Роль эвдемонизма в моральной философии Бенедикта Спинозы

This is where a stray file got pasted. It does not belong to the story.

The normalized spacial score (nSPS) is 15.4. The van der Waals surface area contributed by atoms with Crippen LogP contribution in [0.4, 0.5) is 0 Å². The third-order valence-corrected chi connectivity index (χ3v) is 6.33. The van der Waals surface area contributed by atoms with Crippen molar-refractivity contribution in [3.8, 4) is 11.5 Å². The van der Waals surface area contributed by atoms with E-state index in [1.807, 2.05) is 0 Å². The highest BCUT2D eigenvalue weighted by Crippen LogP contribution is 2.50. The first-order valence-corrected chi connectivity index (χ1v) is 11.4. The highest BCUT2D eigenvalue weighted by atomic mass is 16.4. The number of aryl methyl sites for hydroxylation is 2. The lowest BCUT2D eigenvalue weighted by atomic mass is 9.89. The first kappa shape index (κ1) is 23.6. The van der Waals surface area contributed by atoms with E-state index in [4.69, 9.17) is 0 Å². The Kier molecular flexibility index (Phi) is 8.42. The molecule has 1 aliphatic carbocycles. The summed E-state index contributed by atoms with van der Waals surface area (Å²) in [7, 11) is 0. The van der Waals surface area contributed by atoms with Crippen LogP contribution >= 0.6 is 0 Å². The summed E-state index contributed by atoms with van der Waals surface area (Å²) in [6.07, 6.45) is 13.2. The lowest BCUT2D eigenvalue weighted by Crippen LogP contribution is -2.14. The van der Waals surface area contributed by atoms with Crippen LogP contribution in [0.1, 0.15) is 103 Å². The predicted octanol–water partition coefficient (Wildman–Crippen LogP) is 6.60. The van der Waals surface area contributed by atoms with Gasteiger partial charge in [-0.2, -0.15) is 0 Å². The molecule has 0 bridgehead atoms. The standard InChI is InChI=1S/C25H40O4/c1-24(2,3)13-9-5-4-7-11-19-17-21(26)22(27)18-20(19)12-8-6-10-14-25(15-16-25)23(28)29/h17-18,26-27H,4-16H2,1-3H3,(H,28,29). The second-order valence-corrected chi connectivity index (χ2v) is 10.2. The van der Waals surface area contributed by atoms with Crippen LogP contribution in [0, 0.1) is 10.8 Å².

In recent decades, historians of moral philosophy started to pay more attention to Baruch Spinoza, studying the often-neglected ethical dimension of his philosophy. Nevertheless, despite this growing interest, Spinoza is rarely placed in the canon of moral philosophy, and therefore his relation to various traditions of normative ethics remains unclear. In this article, I attempt to show that Spinoza’s moral theory relies heavily on a certain tradition in normative ethics, usually called eudaimonism or eudaimonist virtue ethics. This assertion is justified through close examination of two conceptual features that unite Spinoza’s moral theory with virtue-ethical eudaimonism. The first feature is its moral naturalism: this theory is explicitly derived from Spinoza’s metaphysical views on nature sive substance and human nature in particular. The second feature is Spinoza’s active reliance on a developed normative concept of the highest good (summum bonum), also called “happiness” (felicitas) or “blessedness” (beatitudo) — the concept that is directly manifested in the moral ideal of a “free man” (homo liber), put forward in Part IV of the “Ethics”.